Project turns geodata collection into a party

An increasing number of people are coming to "mapping parties", where a group maps a particular area with hand-held GPS units

Some map makers have found a way to draw people to their detail-oriented field: have a party.

It involves replacing beer -- at least for part of a day -- with a GPS (Global Positioning System) unit to build on OpenStreetMap, a project that uses volunteers to map the world. It's a community-led approach, drawing on the same kind of unpaid passion that fuels development of the Linux operating system and resources such as Wikipedia.

Much of Western Europe and the US have now been mapped by volunteers. An increasing number of people are coming to so-called mapping parties, where a group maps a particular area with hand-held GPS units, said OpenStreetMap founder Steve Coast.

Coast, 28, of London, started OpenStreetMap in 2004 when he was a physics student at University College London (UCL). Coast said he became interested in GPS and mapping, but was surprised to find how closed the field is: a handful of companies control much of the geodata that exists, and that data is very expensive to use, with many copyright restrictions.

The reason why is that mapping data is very expensive to collect. "That's quite a high barrier to entry that stops competition in the geodata market," Coast said.

In the early days, Coast wrote the software for making maps, answered questions and did a lot of talks at open-source conferences and technology events to create momentum around OpenStreetMap. The idea caught on. People in other European countries were also disenchanted with the high cost of geodata, Coast said.

OpenStreetMap is now growing on work of those volunteers. Registered users of the OpenStreetMap Web site now tops 85,000 people. At a mapping party, novices are instructed on how to use a GPS unit, which records "trace" data, or a list of points along a path.

When plugged into a PC, the trace data can then be labeled as anything -- a road, a footpath, a cycling path, a postbox, a landmark. It also gives vector data, which is key for creating accurate routing directions and journey time estimates, Coast said. That data is then integrated into OpenStreetMap.

Mapping "really does scratch an itch," Coast said. "When one person sees a map that's wrong, it's very addictive, and people start filling in all the detail."

The result has been sets of very detail-rich maps, some of which are focused on specific interests, such as It's essentially the core data from OpenStreetMap but with a different cartographic style to highlight bike routes.

The flexibility for users to do what they want with OpenStreetMap comes from its Creative Commons license, Coast said. People can modify the data and publish new maps, but those new maps must be published under the same license as OpenStreetMap. Also, data taken from OpenStreetMap must be attributed in the new derivative work, Coast said.

OpenStreetMap has also seen large companies donate to the project. Yahoo has lent use of aerial imagery, which allows people to mark points at home without GPS, Coast said. A Dutch company, Automotive Navigation Data (AND), donated road data for the Netherlands. OpenStreetMap is a nonprofit and other organizations have donated GPS equipment. UCL donates Web hosting.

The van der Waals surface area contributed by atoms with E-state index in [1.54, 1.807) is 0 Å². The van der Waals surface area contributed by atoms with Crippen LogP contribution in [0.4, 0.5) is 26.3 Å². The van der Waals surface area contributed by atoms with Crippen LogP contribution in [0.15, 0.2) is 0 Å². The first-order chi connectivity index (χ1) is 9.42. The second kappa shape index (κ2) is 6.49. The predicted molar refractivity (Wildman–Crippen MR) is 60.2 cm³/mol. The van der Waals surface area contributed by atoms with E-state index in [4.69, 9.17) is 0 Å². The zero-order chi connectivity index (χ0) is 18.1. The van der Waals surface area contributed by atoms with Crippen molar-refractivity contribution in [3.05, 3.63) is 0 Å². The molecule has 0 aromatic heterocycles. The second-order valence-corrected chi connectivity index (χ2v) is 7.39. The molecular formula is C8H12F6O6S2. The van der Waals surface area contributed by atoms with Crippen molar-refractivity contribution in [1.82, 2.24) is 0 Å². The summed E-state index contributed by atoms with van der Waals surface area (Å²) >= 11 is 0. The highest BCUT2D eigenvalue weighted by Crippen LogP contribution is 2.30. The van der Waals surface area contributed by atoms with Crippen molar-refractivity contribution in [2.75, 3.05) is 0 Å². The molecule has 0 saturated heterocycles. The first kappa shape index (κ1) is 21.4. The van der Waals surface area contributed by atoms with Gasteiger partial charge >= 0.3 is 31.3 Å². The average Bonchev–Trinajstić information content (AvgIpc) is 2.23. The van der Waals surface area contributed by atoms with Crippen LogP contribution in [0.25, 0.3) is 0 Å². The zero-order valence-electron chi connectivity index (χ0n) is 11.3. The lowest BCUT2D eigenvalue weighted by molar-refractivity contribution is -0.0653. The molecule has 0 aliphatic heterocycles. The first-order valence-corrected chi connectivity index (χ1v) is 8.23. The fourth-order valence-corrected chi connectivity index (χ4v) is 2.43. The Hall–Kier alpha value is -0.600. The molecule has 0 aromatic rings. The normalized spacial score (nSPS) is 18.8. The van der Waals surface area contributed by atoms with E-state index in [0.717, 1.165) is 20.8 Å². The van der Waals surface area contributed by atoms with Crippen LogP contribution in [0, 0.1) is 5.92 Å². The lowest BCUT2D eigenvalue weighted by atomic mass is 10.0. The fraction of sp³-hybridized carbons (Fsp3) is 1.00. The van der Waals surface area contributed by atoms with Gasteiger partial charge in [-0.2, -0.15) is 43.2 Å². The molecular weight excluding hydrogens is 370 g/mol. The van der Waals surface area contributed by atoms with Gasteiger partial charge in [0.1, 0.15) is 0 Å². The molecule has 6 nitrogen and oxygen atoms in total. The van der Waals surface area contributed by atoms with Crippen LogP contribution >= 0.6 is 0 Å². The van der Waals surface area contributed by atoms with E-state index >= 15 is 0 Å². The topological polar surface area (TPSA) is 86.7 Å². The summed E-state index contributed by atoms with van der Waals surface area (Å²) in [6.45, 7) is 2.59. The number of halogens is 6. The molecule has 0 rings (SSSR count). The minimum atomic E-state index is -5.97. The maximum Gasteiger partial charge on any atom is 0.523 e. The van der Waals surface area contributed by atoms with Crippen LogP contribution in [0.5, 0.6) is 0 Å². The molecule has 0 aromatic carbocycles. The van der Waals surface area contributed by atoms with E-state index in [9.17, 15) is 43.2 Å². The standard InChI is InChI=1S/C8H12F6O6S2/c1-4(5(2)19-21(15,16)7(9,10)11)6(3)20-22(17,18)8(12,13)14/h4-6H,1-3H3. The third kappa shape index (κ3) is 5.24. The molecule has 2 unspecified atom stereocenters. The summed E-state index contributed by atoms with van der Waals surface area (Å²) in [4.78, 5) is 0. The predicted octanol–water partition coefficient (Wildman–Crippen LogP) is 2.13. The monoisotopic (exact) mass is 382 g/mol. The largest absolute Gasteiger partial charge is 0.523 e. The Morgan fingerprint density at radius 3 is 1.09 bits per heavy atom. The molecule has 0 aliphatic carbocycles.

Why would those companies give away their data? Coast said it's a combination of wanting a bit of good press but also a desire to be active in next-generation mapping systems. AND is one of the few established mapping companies that is forward-looking and not hoping services such as OpenStreetMap and Google Maps fade away, Coast said.

As it grows, OpenStreetMap could soon threaten established companies by essentially commoditizing what is now highly valuable geodata, particularly at the bottom end of the mapping market, Coast said. However, there will always be demand for specialist maps, such as surveyed data used by utility companies when digging new gas or phone lines, he said.

Coast and his partner Nick Black have also co-founded a for-profit business, CloudMade, on the back of OpenStreetMap. CloudMade offers mapping data that's based on the volunteer data coming into OpenStreetMap but has been verified to be correct and free of errors. Those maps are hosted on separate servers, and clients get service-level guarantees, among other services.

So far, OpenStreetMap hasn't been integrated into an in-car device, partly since it is still compiling complete maps for countries.

"OpenStreetMap needs to reach the point where we have larger areas covered," Coast said. "But it's not far off."

OpenStreetMap will hold its "State of the Map" conference in Amsterdam from July 10 through 12. In London, OpenStreetMap has a couple map parties planned, one on Feb. 4 and Feb. 18. OpenStreetMap also has a Web page dedicated to tracking the mapping efforts in many countries.

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